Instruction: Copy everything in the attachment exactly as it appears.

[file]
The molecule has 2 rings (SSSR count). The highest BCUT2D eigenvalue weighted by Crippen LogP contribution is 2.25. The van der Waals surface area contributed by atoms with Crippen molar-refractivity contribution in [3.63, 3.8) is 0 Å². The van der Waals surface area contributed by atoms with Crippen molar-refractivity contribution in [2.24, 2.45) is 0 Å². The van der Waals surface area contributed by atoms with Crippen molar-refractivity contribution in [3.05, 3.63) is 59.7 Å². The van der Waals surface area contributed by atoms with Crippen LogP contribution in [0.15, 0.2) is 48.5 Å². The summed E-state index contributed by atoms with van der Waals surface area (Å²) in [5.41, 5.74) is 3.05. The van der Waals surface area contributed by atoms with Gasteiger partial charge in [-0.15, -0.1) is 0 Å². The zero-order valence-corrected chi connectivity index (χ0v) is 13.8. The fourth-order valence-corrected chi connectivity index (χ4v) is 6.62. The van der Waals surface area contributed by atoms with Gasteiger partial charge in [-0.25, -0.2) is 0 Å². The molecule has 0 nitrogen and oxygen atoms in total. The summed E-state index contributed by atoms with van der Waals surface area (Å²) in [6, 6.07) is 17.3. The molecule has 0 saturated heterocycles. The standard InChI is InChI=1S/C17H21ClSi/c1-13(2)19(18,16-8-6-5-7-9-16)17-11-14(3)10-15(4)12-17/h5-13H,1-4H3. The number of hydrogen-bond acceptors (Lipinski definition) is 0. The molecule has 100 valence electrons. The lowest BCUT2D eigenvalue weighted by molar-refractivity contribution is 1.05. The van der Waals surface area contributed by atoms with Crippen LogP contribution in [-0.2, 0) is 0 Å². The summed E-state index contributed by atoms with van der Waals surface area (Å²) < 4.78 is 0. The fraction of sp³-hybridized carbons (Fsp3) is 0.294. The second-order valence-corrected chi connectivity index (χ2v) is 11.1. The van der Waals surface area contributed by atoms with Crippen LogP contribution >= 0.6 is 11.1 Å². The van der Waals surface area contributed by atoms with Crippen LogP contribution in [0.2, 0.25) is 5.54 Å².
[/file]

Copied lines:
The molecule has 2 rings (SSSR count). The highest BCUT2D eigenvalue weighted by Crippen LogP contribution is 2.25. The van der Waals surface area contributed by atoms with Crippen molar-refractivity contribution in [3.63, 3.8) is 0 Å². The van der Waals surface area contributed by atoms with Crippen molar-refractivity contribution in [2.24, 2.45) is 0 Å². The van der Waals surface area contributed by atoms with Crippen molar-refractivity contribution in [3.05, 3.63) is 59.7 Å². The van der Waals surface area contributed by atoms with Crippen LogP contribution in [0.15, 0.2) is 48.5 Å². The summed E-state index contributed by atoms with van der Waals surface area (Å²) in [5.41, 5.74) is 3.05. The van der Waals surface area contributed by atoms with Gasteiger partial charge in [-0.15, -0.1) is 0 Å². The zero-order valence-corrected chi connectivity index (χ0v) is 13.8. The fourth-order valence-corrected chi connectivity index (χ4v) is 6.62. The van der Waals surface area contributed by atoms with Gasteiger partial charge in [-0.25, -0.2) is 0 Å². The molecule has 0 nitrogen and oxygen atoms in total. The summed E-state index contributed by atoms with van der Waals surface area (Å²) in [6, 6.07) is 17.3. The molecule has 0 saturated heterocycles. The standard InChI is InChI=1S/C17H21ClSi/c1-13(2)19(18,16-8-6-5-7-9-16)17-11-14(3)10-15(4)12-17/h5-13H,1-4H3. The number of hydrogen-bond acceptors (Lipinski definition) is 0. The molecule has 100 valence electrons. The lowest BCUT2D eigenvalue weighted by molar-refractivity contribution is 1.05. The van der Waals surface area contributed by atoms with Crippen LogP contribution in [-0.2, 0) is 0 Å². The summed E-state index contributed by atoms with van der Waals surface area (Å²) < 4.78 is 0. The fraction of sp³-hybridized carbons (Fsp3) is 0.294. The second-order valence-corrected chi connectivity index (χ2v) is 11.1. The van der Waals surface area contributed by atoms with Crippen LogP contribution >= 0.6 is 11.1 Å². The van der Waals surface area contributed by atoms with Crippen LogP contribution in [0.2, 0.25) is 5.54 Å².